New to this size of combine is hydraulic adjustment of the four rotor flap “bomb doors”, and rotor speed is infinitely adjusted independently of the APS system from the Cebis control unit.

Another feature taken from larger machines is Claas’ Jet Stream cleaning system, which uses six or eight turbine fans, while 500 and 600 Trion models have the option of 3D levelling on the sieves.

There is also a 4D option on 700 models – a system that’s been on Lexions for some time and sees the machine automatically adjust rotor cover plates to even out sieve loading on slopes.

Other operator aids on the separation system include Auto Slope fan speed adjustment, Cruise Pilot and Auto Crop Flow. There is also the choice of a basic Cemos Dialog or performance-optimising Cemos Automatic operator assistance.

Trion cutterbar

© Adam Clarke

Big tanks

The Trion offers grain tank sizes that are a little larger than the Tucano and other equivalent mid-size machines, with the 520 fitted with an 8,000-litre hold and up to 12,000 litres available in the satellite-style tank on the 750.

When unloading, operators will notice some improved visibility, as the 90-130-litres/min augers now swing through 105deg. There is also the option of a pivoting spout – handy for when working across slopes or filling larger trailers or chaser bins.

Cutterbar options are extensive, with Trion customers able to pick from the full range of Cerio and Vario ranges of auger tables, plus the Convio and Convio Flex draper fronts, in widths up to 12m.

To the rear, there is also chopper choice aplenty, with anything from a standard mechanically controlled unit to the most advanced electronically managed radial power spreader system with wind-compensating deflectors available.

Operator comfort now mirrors much of the Lexion range, with a new cab design offering more head- and legroom for the size of combine, and a larger windscreen and narrower pillars that give decent visibility over the cutterbar.

Trion cab

© Adam Clarke

A 12in Cebis touchscreen colour monitor lets the operator control all functions (buttons are also on the armrest) and accommodates the Cemos Dialog and Cemos Automatic systems where selected as an option.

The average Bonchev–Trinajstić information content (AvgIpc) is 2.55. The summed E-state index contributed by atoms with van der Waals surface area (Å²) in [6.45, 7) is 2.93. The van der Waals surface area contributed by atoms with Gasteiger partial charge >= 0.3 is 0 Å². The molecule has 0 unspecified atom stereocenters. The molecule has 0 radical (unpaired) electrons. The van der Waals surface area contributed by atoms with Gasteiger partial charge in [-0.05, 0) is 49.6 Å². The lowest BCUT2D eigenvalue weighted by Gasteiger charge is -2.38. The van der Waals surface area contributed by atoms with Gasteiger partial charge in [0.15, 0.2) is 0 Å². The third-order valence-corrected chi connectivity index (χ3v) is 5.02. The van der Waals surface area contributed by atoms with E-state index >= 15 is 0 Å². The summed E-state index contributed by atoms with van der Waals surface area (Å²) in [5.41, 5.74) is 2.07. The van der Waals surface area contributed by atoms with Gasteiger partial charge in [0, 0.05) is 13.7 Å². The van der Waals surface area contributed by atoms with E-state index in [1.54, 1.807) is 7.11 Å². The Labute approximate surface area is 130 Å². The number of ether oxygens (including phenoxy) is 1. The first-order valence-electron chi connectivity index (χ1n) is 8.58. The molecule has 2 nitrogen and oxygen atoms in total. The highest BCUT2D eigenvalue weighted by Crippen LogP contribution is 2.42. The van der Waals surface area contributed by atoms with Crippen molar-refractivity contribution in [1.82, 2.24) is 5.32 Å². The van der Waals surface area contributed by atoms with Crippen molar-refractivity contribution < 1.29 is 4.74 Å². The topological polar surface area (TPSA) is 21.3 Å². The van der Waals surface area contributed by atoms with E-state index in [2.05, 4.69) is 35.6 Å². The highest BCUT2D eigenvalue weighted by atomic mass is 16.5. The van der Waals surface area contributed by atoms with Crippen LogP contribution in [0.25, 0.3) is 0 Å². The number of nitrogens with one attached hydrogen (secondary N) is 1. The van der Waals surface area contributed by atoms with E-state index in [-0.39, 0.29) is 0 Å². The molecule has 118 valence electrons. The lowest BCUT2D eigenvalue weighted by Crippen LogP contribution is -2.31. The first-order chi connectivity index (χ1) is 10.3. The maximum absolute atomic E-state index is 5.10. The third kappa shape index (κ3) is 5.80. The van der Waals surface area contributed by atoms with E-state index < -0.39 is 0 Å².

Automatic steering comes from the long-standing Laser Pilot system, cab-mounted Field Scanner, Auto Pilot on maize headers or satellite-based GPS Pilot through the new Cemis 1200 terminal.

Trion controls

© Adam Clarke


With a design and build based on focus group feedback, some customers clearly wanted the ability to spec up small to mid-sized machines to the equivalent of the Lexions at the top of the tree.

That is now possible with the myriad options in the Trion range.

Claas suggests that more arable units and contractors are discussing moving back to two mid-sized machines instead of one top-spec £500,000 monster, so the Trion could fit the bill at the right price.

That said, the company was typically tight-lipped on how much the Trion models might cost, but like the power and output stats, it will be pitched somewhere between the outgoing Tucano and the flagship Lexions.

Claas Trion combine range


Primary separation


Maximum engine output

Grain tank capacity



  • 1,420mm channel width
  • 450mm pre-accelerator
  • 600mm threshing drum

Five straw walkers


8,000 litres



9,000 litres (10,500 litres)*

530 Montana

530 Terratrac



  • 1,700mm channel width
  • 450mm pre-accelerator
  • 600mm threshing drum

Six straw walkers


9,000 litres



10,500 litres

650 Montana




660 Montana

11,000 litres

660 Terratrac

10,500 litres



  • 1,420mm channel width
  • 450mm pre-accelerator
  • 600mm threshing drum

Roto Plus single rotor


10,500 litres (12,000 litres)*

720 Montana

10,500 litres

720 Terratrac

10,500 litres (12,000 litres)*


11,000 litres (12,000 litres)*

730 Montana


11,000 litres

730 Terratrac

11,000 litres (12,000 litres)*



  • 1,420mm channel width
  • 450mm pre-accelerator
  • 600mm threshing drum

Roto Plus twin rotor


12,000 litres

750 Montana

11,000 litres

750 Terratrac

12,000 litres